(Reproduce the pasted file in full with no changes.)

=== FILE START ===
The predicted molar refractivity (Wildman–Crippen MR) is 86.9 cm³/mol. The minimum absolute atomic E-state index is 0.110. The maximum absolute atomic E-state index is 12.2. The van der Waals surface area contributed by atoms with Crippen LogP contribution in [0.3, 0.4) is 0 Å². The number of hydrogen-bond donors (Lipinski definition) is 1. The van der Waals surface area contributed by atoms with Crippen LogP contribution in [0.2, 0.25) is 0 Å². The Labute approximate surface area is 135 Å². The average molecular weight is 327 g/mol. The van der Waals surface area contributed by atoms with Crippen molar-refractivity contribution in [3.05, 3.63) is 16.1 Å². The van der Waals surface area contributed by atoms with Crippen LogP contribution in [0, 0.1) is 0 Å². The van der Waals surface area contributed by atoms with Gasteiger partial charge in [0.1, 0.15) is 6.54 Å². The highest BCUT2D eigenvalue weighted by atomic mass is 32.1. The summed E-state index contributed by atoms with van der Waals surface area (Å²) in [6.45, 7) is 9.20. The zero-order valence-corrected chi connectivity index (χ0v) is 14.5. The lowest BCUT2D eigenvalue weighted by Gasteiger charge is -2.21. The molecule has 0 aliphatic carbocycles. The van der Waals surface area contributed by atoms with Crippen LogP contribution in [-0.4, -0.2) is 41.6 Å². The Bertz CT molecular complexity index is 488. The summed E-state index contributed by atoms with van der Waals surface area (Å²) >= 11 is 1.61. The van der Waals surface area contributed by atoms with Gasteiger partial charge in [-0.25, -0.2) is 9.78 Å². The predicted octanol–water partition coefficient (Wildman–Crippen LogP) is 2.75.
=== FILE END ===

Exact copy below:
The predicted molar refractivity (Wildman–Crippen MR) is 86.9 cm³/mol. The minimum absolute atomic E-state index is 0.110. The maximum absolute atomic E-state index is 12.2. The van der Waals surface area contributed by atoms with Crippen LogP contribution in [0.3, 0.4) is 0 Å². The number of hydrogen-bond donors (Lipinski definition) is 1. The van der Waals surface area contributed by atoms with Crippen LogP contribution in [0.2, 0.25) is 0 Å². The Labute approximate surface area is 135 Å². The average molecular weight is 327 g/mol. The van der Waals surface area contributed by atoms with Crippen molar-refractivity contribution in [3.05, 3.63) is 16.1 Å². The van der Waals surface area contributed by atoms with Crippen LogP contribution in [0, 0.1) is 0 Å². The van der Waals surface area contributed by atoms with Gasteiger partial charge in [0.1, 0.15) is 6.54 Å². The highest BCUT2D eigenvalue weighted by atomic mass is 32.1. The summed E-state index contributed by atoms with van der Waals surface area (Å²) in [6.45, 7) is 9.20. The zero-order valence-corrected chi connectivity index (χ0v) is 14.5. The lowest BCUT2D eigenvalue weighted by Gasteiger charge is -2.21. The molecule has 0 aliphatic carbocycles. The van der Waals surface area contributed by atoms with Crippen LogP contribution in [-0.4, -0.2) is 41.6 Å². The Bertz CT molecular complexity index is 488. The summed E-state index contributed by atoms with van der Waals surface area (Å²) >= 11 is 1.61. The van der Waals surface area contributed by atoms with Gasteiger partial charge in [-0.25, -0.2) is 9.78 Å². The predicted octanol–water partition coefficient (Wildman–Crippen LogP) is 2.75.